Brooke Langston, age 13, waits in line (Photo: Jenny Lawton)

“Debby Ryan is a good actress, funny, outgoing,” Brooke, 13, explains. “People say I’m outgoing too.” Her hair is tinged with pink and she’s adorned with homemade jewelry: plastic beads laced into her shoes, a blue and white beaded necklace with a pacifier on it. (Think a hipper, edgier Hannah Montana.) Brooke also played Mary in her church Christmas pageant, demonstrating considerable range.

Brooke says Debby got her big break on The Suite Life on Deck after winning a contest. Not entirely accurate: Debby’s website suggests she grew up in Texas and started booking jobs as a young teen. Regardless, Debby’s down-to-earth charm gives Brooke a reason to hope. “It shows that you can be found from the middle of nowhere and be famous around the world.”

Thirty minutes until curtain. People allowed to enter the lot to use the bathroom emerge whispering about glimpses of the set. There’s a living room with a couch, a table, and pictures on the wall. A spiral staircase, except you can’t see the upstairs.

Fifteen minutes until curtain. Shoulders are sagging but the show starts soon.  Murmurs emanate from the front of the line.

And then it’s all over before it even begins. A grandmotherly usher gently delivers the announcement. There are no more seats today. There are vouchers for future performances. There are no exceptions.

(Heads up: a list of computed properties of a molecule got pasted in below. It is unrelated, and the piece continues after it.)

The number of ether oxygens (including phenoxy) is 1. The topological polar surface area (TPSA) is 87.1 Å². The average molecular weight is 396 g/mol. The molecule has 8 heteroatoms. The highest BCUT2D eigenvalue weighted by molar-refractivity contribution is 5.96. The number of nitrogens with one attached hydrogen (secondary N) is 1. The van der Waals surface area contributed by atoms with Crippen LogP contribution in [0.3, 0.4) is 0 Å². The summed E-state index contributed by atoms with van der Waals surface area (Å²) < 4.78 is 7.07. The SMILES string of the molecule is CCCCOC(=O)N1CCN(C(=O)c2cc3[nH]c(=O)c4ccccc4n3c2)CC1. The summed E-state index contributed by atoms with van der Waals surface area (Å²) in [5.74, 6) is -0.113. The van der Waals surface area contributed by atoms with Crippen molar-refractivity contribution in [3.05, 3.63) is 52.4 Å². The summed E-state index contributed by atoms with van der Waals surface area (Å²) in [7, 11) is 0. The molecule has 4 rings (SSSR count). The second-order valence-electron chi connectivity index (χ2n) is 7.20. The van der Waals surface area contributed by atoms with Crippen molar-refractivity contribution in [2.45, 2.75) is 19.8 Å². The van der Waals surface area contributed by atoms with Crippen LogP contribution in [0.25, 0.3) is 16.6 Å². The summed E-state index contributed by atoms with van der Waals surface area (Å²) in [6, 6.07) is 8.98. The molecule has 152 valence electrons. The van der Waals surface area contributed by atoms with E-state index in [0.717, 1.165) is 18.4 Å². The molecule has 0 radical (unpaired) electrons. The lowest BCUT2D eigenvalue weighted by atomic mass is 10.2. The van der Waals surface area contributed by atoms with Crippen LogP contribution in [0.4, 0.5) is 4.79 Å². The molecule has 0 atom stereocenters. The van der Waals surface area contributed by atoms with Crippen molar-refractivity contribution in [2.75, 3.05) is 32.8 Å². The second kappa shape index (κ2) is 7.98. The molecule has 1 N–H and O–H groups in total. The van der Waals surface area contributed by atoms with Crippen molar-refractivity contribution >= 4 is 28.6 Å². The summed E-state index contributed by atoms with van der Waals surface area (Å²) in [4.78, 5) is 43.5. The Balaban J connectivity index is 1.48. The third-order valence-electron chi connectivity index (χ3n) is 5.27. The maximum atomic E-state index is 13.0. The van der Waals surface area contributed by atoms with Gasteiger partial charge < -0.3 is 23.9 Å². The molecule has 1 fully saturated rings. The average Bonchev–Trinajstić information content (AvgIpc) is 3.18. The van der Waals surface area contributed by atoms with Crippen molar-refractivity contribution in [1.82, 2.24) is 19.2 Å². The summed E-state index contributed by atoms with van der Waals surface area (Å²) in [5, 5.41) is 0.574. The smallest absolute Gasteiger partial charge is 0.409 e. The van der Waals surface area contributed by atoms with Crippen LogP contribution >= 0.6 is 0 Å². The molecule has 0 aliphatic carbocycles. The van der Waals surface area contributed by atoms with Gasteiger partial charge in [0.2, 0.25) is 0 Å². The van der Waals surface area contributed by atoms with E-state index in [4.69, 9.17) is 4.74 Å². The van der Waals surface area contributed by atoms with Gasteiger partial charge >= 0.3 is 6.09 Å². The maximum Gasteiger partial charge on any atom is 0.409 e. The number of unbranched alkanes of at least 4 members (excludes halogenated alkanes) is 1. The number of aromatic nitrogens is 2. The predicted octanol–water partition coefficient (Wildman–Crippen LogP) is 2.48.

No one moves.

The dazed would-be audience waits for their vouchers, though many will surely never use them. They have to leave with something.

“That’s hard on us too,” laments usher Jerri Diprima, who routinely turns people away. Sometimes it’s because the studio has taken extra tickets for themselves, but mostly it’s just bad luck. The audience was warned in the fine print, though that doesn’t make much difference. Diprima has been delivering this kind of bad news for 14 seasons and it never gets easier.

“A three-hour drive just for for this,” Nadene Langston sighs. The Lamberts decide to kill time in Hollywood before the sun sets, when they’ll head to the Griffith Park Observatory.

The last mother and daughter left are Diane and Alyssa Powers from Trabuco Canyon, Calif. They got separated from their group – the group got in, they didn’t – and no amount of pleading with the ushers will get them inside.  Fourteen-year-old Alyssa dissolves into tears. She’d said hello to Debby Ryan at a meet-and-greet at a local outlet mall. This just doesn’t follow. “She’s really talented,” she reasons, sniffling. “When I met her she was super-nice to me.”

What good is a ticket when it doesn’t get you a seat?

Diane holds her daughter, tall enough to be an adult but reduced to a child’s sobs. “We’ll come to another show,” she coos. As she leads her away from the theater and down the street, she deploys phrases so familiar, they could be lifted from a sitcom: “It’s a life lesson when these things happen. We had no control. These things happen in life.”

(Photo: Jenny Lawton)

Jenny Lawton

Jenny Lawton hails from the Second city and lives in the First, where she produces stories about theater for the public radio program “Studio 360.”